By Jennifer Graciano
Philadelphia's Kurt Vile has come a long way since his aptly titled debut “Constant Hitmaker” [2008, Gulcher Records/2009, Woodsist]. Where Vile’s first album seeped in psychedelic infused pop, his latest album, “Smoke Ring For My Halo,” is a polished piece with a downhearted boldness.
The opener, “Baby’s Arms,” plays like a lullaby with soft plucking and a gentle pace. It's quite static as Vile hardly shifts pitch as he croons: “I hide in my baby’s hands cause except for her, there just ain’t nothing to latch onto”-- lyrics that tug at your heart strings are strewn about “Smoke Ring..” and Vile executes them well.
Abandoning his usual bedroom recording style has done wonders for Vile; his fuzz laden sound has been traded in for a relatively glossy sheen on “Smoke Ring..” allowing his lyrical abilities to stand on their own, and for his silky voice to carry most of the weight on the album. We’re so used to his work being layered under a haze, his words rambling about in a mess, that it was hard to pick up what an excellent lyricist he is. “Smoke Ring..” is a straightforward album, Vile isn’t about to pull a fast one on us with production smoke and mirrors.
“Society Is My Friend” delves into some of the psychedelic/trance rock we’ve seen Vile play with before, but there’s not enough harmony between vocals and instruments here. This one comes off a bit confused, as if the vocals and music have been forced upon each other and are now vying for your attention. This isn’t the case for most songs on the album. In fact, this album is probably where Vile and the Violators (his touring band which add much needed life to his tunes) sound the best together. “In My Time” and the title track are perfect examples of where these components work well, they play off the other rather than butt heads.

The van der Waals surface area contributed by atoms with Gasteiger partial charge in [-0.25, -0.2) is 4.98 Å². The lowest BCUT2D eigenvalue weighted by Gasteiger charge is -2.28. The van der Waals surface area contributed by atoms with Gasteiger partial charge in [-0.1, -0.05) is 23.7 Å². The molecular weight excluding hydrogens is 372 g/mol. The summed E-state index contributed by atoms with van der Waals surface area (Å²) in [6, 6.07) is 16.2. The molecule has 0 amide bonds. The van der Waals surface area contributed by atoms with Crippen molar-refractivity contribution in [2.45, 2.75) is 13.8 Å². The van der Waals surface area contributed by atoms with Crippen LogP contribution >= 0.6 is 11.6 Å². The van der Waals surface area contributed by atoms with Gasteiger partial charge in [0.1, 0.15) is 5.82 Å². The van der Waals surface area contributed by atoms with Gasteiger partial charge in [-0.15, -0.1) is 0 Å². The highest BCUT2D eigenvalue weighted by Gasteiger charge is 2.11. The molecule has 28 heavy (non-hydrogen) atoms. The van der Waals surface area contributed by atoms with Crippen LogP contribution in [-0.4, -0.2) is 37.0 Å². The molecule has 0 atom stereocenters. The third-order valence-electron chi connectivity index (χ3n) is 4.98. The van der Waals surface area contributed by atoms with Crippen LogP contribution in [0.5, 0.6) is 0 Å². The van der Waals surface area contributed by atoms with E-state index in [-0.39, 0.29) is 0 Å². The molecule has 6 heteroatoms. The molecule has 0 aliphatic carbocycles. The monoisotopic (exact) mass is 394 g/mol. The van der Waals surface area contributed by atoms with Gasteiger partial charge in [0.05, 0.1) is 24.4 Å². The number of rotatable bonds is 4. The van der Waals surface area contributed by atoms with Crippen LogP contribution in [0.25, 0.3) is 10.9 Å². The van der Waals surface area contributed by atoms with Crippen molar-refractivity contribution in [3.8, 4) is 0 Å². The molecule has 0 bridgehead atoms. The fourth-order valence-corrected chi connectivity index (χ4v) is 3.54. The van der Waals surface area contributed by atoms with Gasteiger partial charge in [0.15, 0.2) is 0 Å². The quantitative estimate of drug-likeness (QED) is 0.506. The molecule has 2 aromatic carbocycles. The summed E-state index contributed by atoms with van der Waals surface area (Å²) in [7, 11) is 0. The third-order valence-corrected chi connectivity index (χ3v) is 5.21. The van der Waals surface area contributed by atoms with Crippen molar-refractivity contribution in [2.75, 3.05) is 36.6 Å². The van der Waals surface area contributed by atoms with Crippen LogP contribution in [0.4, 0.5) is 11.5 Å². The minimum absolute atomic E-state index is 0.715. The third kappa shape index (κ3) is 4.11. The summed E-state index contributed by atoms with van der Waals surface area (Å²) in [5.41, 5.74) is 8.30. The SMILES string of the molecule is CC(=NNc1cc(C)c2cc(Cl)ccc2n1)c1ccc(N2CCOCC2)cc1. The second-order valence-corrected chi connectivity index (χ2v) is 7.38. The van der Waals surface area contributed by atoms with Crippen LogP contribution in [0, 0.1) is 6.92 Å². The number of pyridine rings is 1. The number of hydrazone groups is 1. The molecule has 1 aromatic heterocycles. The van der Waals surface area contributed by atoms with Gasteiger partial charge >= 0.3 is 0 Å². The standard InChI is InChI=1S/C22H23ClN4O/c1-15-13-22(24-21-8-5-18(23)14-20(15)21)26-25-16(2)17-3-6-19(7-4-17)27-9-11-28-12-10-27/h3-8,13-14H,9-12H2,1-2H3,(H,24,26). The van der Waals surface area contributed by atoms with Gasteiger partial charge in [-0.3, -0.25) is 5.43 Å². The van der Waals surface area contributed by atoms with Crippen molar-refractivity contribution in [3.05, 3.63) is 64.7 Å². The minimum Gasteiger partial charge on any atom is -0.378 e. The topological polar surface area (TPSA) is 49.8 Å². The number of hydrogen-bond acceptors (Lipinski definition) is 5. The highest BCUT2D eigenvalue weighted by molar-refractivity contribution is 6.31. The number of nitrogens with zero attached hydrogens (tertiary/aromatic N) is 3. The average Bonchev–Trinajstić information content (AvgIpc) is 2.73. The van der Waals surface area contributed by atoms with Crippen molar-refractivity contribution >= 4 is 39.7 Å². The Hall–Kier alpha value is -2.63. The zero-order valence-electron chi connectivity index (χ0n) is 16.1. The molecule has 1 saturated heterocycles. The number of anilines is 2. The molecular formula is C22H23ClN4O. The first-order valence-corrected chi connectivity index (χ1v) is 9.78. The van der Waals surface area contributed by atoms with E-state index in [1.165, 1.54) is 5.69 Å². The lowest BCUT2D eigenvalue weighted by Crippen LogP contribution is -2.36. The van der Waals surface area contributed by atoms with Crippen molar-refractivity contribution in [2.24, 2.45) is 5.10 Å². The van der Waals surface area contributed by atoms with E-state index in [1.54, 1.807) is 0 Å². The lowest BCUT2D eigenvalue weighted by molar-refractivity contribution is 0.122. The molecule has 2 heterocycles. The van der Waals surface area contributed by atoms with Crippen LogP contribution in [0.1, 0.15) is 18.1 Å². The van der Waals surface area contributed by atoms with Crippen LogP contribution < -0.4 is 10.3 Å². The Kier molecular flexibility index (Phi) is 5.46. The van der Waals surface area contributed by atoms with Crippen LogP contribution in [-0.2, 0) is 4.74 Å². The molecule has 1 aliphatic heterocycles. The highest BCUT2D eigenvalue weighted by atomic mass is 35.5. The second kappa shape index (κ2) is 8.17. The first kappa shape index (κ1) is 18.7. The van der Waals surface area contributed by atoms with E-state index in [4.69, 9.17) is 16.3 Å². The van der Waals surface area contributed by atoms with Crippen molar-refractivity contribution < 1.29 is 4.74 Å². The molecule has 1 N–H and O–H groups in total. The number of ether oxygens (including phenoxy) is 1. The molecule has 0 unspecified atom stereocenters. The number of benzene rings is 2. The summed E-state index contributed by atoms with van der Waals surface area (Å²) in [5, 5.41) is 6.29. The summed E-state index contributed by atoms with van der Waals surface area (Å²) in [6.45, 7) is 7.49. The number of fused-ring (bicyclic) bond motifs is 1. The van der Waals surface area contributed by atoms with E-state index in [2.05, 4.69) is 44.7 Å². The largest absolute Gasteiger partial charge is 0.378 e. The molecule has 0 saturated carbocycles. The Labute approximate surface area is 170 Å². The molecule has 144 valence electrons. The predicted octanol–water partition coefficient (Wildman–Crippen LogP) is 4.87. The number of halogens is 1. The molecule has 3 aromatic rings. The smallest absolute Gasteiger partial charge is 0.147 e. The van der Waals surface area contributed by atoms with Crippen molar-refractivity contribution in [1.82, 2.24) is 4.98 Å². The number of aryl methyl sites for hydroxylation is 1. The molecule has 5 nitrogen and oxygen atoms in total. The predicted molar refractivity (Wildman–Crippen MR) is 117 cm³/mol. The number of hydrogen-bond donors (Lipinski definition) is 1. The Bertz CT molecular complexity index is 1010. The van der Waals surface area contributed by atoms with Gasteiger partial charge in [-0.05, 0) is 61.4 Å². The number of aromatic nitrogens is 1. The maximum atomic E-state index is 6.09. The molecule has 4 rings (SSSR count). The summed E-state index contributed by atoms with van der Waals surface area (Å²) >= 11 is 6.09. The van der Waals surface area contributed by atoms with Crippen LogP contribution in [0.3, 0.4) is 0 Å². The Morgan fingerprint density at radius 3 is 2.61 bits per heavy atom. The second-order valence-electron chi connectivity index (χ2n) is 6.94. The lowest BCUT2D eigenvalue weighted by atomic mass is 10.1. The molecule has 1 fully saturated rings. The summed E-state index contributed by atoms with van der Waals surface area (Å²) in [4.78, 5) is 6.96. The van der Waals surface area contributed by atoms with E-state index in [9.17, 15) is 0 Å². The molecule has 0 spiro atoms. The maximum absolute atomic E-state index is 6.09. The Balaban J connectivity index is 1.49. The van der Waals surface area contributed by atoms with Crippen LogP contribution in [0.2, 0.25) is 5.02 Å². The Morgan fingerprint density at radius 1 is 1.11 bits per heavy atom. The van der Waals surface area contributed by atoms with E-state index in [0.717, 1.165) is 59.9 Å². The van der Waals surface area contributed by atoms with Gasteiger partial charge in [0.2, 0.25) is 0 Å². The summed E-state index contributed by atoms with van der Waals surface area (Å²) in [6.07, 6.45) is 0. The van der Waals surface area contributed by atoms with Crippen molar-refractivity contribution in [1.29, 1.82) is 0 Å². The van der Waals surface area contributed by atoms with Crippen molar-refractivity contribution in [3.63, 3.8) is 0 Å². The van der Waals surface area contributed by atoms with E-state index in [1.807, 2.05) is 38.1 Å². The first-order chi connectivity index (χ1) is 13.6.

Vile exercises his refined finger picking on “Runner Ups” alongside his downhearted drawl about his life being a “long running gag.” In all this it’s easy to be fooled into thinking there’s self-deprecating melancholy at work throughout--don‘t be. Tracks like “Puppet To The Man,” “Baby‘s Arms,” “On Tour,” (“I see through everyone/even my own self now”) and the sly humor in “Jesus Fever” let slip that Vile is more than fine.
I didn’t care for “Peeping Tomboy” or “On Tour” all that much. They’re both excellent as far as lyrics are concerned, true to Vile’s style, but that’s about it. I wanted to love them (especially “On Tour” which picks up in the last minute) but found both lacked something and began to feel stagnant much too quickly.
A perfect closer to “Smoke Ring..,” “Ghost Town” plays like a backing track of a western hero at the end of their prolific adventure as the Violators chime in to add essential backing to Vile’s chords until he’s left alone for the tail end. Just a man and his guitar.
“Smoke Ring..” is without a doubt catchy, but not in the same vein as Vile’s previous material. His latest has its fair share of (maybe more than fair) hooks that keep his voice stuck in your head for hours on end, but lack the psychedelic charm heard on “Childish Prodigy” [2009, Matador]. This different brand of Vile is a sweet surprise that has produced an album with a timeless feel about it and classic rock style. It’s obvious “Smoke Ring..” is successful as a collective for keeping it safe and hardly straying from its uniform traits: Vile’s groomed vocals, insatiable hooks that resonate and some otherworldly guitar skill. But what “Smoke Ring For My Halo” lacks in variety of technique is made up by Kurt Vile clearly mastering those few traits in this marvelous album.